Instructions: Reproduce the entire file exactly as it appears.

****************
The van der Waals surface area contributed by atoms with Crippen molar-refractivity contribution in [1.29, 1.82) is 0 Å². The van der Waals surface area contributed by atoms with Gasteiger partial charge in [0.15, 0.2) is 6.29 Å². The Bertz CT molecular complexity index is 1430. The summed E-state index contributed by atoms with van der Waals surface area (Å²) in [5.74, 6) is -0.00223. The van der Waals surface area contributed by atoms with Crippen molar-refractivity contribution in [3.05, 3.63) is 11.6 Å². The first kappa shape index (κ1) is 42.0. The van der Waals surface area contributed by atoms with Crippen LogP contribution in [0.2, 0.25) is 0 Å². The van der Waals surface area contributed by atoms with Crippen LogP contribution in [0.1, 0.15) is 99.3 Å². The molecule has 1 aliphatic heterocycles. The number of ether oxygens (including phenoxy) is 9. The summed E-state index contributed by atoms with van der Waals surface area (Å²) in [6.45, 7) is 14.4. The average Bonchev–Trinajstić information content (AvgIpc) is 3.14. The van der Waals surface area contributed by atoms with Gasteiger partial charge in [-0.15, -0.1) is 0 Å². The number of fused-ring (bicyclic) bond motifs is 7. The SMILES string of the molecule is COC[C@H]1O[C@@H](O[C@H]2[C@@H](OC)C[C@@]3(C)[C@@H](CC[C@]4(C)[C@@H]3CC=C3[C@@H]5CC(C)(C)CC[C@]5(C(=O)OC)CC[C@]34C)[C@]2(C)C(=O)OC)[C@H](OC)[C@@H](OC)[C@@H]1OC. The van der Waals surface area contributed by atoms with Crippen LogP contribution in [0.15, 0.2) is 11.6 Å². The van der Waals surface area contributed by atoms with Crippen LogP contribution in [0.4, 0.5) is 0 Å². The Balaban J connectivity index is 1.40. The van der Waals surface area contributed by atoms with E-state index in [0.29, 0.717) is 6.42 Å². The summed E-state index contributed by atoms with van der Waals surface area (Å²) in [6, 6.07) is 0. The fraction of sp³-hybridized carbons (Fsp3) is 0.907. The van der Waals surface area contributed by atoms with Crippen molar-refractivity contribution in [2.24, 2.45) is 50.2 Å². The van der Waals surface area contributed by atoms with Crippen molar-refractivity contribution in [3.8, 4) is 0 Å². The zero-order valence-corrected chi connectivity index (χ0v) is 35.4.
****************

The van der Waals surface area contributed by atoms with Crippen molar-refractivity contribution in [1.29, 1.82) is 0 Å². The van der Waals surface area contributed by atoms with Gasteiger partial charge in [0.15, 0.2) is 6.29 Å². The Bertz CT molecular complexity index is 1430. The summed E-state index contributed by atoms with van der Waals surface area (Å²) in [5.74, 6) is -0.00223. The van der Waals surface area contributed by atoms with Crippen molar-refractivity contribution in [3.05, 3.63) is 11.6 Å². The first kappa shape index (κ1) is 42.0. The van der Waals surface area contributed by atoms with Crippen LogP contribution in [0.2, 0.25) is 0 Å². The van der Waals surface area contributed by atoms with Crippen LogP contribution in [0.1, 0.15) is 99.3 Å². The molecule has 1 aliphatic heterocycles. The number of ether oxygens (including phenoxy) is 9. The summed E-state index contributed by atoms with van der Waals surface area (Å²) in [6.45, 7) is 14.4. The average Bonchev–Trinajstić information content (AvgIpc) is 3.14. The van der Waals surface area contributed by atoms with Gasteiger partial charge in [-0.15, -0.1) is 0 Å². The number of fused-ring (bicyclic) bond motifs is 7. The SMILES string of the molecule is COC[C@H]1O[C@@H](O[C@H]2[C@@H](OC)C[C@@]3(C)[C@@H](CC[C@]4(C)[C@@H]3CC=C3[C@@H]5CC(C)(C)CC[C@]5(C(=O)OC)CC[C@]34C)[C@]2(C)C(=O)OC)[C@H](OC)[C@@H](OC)[C@@H]1OC. The van der Waals surface area contributed by atoms with Crippen LogP contribution in [0.15, 0.2) is 11.6 Å². The van der Waals surface area contributed by atoms with Crippen LogP contribution in [0.4, 0.5) is 0 Å². The Balaban J connectivity index is 1.40. The van der Waals surface area contributed by atoms with E-state index in [0.29, 0.717) is 6.42 Å². The summed E-state index contributed by atoms with van der Waals surface area (Å²) in [6, 6.07) is 0. The fraction of sp³-hybridized carbons (Fsp3) is 0.907. The van der Waals surface area contributed by atoms with Crippen molar-refractivity contribution in [2.24, 2.45) is 50.2 Å². The van der Waals surface area contributed by atoms with Crippen molar-refractivity contribution in [3.8, 4) is 0 Å². The zero-order valence-corrected chi connectivity index (χ0v) is 35.4.